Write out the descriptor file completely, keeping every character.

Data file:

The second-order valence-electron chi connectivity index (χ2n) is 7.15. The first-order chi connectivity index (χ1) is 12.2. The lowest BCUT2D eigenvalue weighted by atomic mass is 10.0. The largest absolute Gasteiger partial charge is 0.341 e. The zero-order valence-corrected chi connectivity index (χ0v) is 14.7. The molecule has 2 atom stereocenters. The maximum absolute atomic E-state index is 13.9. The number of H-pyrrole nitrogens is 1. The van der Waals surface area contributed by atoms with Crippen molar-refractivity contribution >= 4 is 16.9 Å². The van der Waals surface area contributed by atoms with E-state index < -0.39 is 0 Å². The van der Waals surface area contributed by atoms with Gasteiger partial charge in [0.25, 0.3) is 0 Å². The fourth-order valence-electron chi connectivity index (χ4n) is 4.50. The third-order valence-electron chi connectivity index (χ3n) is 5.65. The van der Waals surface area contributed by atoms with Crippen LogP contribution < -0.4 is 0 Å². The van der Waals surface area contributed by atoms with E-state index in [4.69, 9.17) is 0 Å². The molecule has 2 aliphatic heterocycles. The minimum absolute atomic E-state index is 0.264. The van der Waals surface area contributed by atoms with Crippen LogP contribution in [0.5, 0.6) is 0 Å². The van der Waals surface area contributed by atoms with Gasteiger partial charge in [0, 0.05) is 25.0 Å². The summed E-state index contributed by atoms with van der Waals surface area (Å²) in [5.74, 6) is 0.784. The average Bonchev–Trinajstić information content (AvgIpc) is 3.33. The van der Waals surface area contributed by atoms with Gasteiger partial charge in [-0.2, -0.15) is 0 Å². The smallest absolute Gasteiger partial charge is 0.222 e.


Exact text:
The second-order valence-electron chi connectivity index (χ2n) is 7.15. The first-order chi connectivity index (χ1) is 12.2. The lowest BCUT2D eigenvalue weighted by atomic mass is 10.0. The largest absolute Gasteiger partial charge is 0.341 e. The zero-order valence-corrected chi connectivity index (χ0v) is 14.7. The molecule has 2 atom stereocenters. The maximum absolute atomic E-state index is 13.9. The number of H-pyrrole nitrogens is 1. The van der Waals surface area contributed by atoms with Crippen molar-refractivity contribution >= 4 is 16.9 Å². The van der Waals surface area contributed by atoms with E-state index < -0.39 is 0 Å². The van der Waals surface area contributed by atoms with Gasteiger partial charge in [0.25, 0.3) is 0 Å². The fourth-order valence-electron chi connectivity index (χ4n) is 4.50. The third-order valence-electron chi connectivity index (χ3n) is 5.65. The van der Waals surface area contributed by atoms with Crippen LogP contribution < -0.4 is 0 Å². The van der Waals surface area contributed by atoms with E-state index in [4.69, 9.17) is 0 Å². The molecule has 2 aliphatic heterocycles. The minimum absolute atomic E-state index is 0.264. The van der Waals surface area contributed by atoms with Crippen LogP contribution in [0.5, 0.6) is 0 Å². The van der Waals surface area contributed by atoms with Gasteiger partial charge in [0, 0.05) is 25.0 Å². The summed E-state index contributed by atoms with van der Waals surface area (Å²) in [5.74, 6) is 0.784. The average Bonchev–Trinajstić information content (AvgIpc) is 3.33. The van der Waals surface area contributed by atoms with Gasteiger partial charge in [-0.2, -0.15) is 0 Å². The smallest absolute Gasteiger partial charge is 0.222 e.